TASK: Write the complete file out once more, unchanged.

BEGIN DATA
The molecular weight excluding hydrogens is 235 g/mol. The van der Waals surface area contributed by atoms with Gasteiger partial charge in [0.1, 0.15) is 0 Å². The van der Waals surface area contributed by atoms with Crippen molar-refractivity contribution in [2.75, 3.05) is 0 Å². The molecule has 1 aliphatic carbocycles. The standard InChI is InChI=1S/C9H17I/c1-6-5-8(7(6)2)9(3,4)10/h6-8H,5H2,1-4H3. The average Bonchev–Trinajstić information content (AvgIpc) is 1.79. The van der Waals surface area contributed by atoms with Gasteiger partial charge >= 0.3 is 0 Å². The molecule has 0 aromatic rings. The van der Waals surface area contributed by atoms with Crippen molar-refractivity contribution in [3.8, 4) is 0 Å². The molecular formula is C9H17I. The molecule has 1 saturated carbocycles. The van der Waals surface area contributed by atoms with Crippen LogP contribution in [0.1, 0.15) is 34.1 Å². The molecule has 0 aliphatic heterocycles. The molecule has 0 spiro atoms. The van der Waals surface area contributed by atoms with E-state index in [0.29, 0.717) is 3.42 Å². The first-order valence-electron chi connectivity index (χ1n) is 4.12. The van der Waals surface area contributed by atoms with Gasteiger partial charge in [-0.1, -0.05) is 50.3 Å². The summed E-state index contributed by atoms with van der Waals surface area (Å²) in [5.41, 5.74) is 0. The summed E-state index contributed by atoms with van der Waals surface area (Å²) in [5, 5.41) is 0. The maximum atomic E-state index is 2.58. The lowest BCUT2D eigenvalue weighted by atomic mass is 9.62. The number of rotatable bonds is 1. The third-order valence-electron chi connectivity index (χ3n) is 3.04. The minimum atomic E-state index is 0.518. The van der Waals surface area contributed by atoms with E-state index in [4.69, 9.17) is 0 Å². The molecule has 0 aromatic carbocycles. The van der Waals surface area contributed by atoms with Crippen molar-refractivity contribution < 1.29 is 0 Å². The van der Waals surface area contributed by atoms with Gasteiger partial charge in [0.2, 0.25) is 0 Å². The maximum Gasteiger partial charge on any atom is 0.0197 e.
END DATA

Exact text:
The molecular weight excluding hydrogens is 235 g/mol. The van der Waals surface area contributed by atoms with Gasteiger partial charge in [0.1, 0.15) is 0 Å². The van der Waals surface area contributed by atoms with Crippen molar-refractivity contribution in [2.75, 3.05) is 0 Å². The molecule has 1 aliphatic carbocycles. The standard InChI is InChI=1S/C9H17I/c1-6-5-8(7(6)2)9(3,4)10/h6-8H,5H2,1-4H3. The average Bonchev–Trinajstić information content (AvgIpc) is 1.79. The van der Waals surface area contributed by atoms with Gasteiger partial charge >= 0.3 is 0 Å². The molecule has 0 aromatic rings. The van der Waals surface area contributed by atoms with Crippen molar-refractivity contribution in [3.8, 4) is 0 Å². The molecular formula is C9H17I. The molecule has 1 saturated carbocycles. The van der Waals surface area contributed by atoms with Crippen LogP contribution in [0.1, 0.15) is 34.1 Å². The molecule has 0 aliphatic heterocycles. The molecule has 0 spiro atoms. The van der Waals surface area contributed by atoms with E-state index in [0.29, 0.717) is 3.42 Å². The first-order valence-electron chi connectivity index (χ1n) is 4.12. The van der Waals surface area contributed by atoms with Gasteiger partial charge in [-0.1, -0.05) is 50.3 Å². The summed E-state index contributed by atoms with van der Waals surface area (Å²) in [5.41, 5.74) is 0. The summed E-state index contributed by atoms with van der Waals surface area (Å²) in [5, 5.41) is 0. The maximum atomic E-state index is 2.58. The lowest BCUT2D eigenvalue weighted by atomic mass is 9.62. The number of rotatable bonds is 1. The third-order valence-electron chi connectivity index (χ3n) is 3.04. The minimum atomic E-state index is 0.518. The van der Waals surface area contributed by atoms with E-state index in [4.69, 9.17) is 0 Å². The molecule has 0 aromatic carbocycles. The van der Waals surface area contributed by atoms with Crippen molar-refractivity contribution < 1.29 is 0 Å². The van der Waals surface area contributed by atoms with Gasteiger partial charge in [0.2, 0.25) is 0 Å². The maximum Gasteiger partial charge on any atom is 0.0197 e.